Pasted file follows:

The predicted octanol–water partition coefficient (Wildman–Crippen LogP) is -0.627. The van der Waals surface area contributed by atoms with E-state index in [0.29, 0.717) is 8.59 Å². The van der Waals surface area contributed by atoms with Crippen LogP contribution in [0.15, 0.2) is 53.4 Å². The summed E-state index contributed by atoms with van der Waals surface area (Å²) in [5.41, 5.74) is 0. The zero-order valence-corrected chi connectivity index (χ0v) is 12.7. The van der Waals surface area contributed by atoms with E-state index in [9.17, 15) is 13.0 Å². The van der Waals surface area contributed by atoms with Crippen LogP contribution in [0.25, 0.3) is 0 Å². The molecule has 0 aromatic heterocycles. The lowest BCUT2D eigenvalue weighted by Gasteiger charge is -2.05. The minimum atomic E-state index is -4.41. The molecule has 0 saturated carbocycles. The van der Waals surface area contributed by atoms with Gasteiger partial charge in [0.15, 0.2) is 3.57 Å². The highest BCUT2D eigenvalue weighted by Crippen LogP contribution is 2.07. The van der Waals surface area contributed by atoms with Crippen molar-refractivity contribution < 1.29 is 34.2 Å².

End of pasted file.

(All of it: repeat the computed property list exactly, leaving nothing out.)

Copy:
The predicted octanol–water partition coefficient (Wildman–Crippen LogP) is -0.627. The van der Waals surface area contributed by atoms with E-state index in [0.29, 0.717) is 8.59 Å². The van der Waals surface area contributed by atoms with Crippen LogP contribution in [0.15, 0.2) is 53.4 Å². The summed E-state index contributed by atoms with van der Waals surface area (Å²) in [5.41, 5.74) is 0. The zero-order valence-corrected chi connectivity index (χ0v) is 12.7. The van der Waals surface area contributed by atoms with E-state index in [9.17, 15) is 13.0 Å². The van der Waals surface area contributed by atoms with Crippen LogP contribution in [0.25, 0.3) is 0 Å². The molecule has 0 aromatic heterocycles. The lowest BCUT2D eigenvalue weighted by Gasteiger charge is -2.05. The minimum atomic E-state index is -4.41. The molecule has 0 saturated carbocycles. The van der Waals surface area contributed by atoms with Gasteiger partial charge in [0.15, 0.2) is 3.57 Å². The highest BCUT2D eigenvalue weighted by Crippen LogP contribution is 2.07. The van der Waals surface area contributed by atoms with Crippen molar-refractivity contribution < 1.29 is 34.2 Å².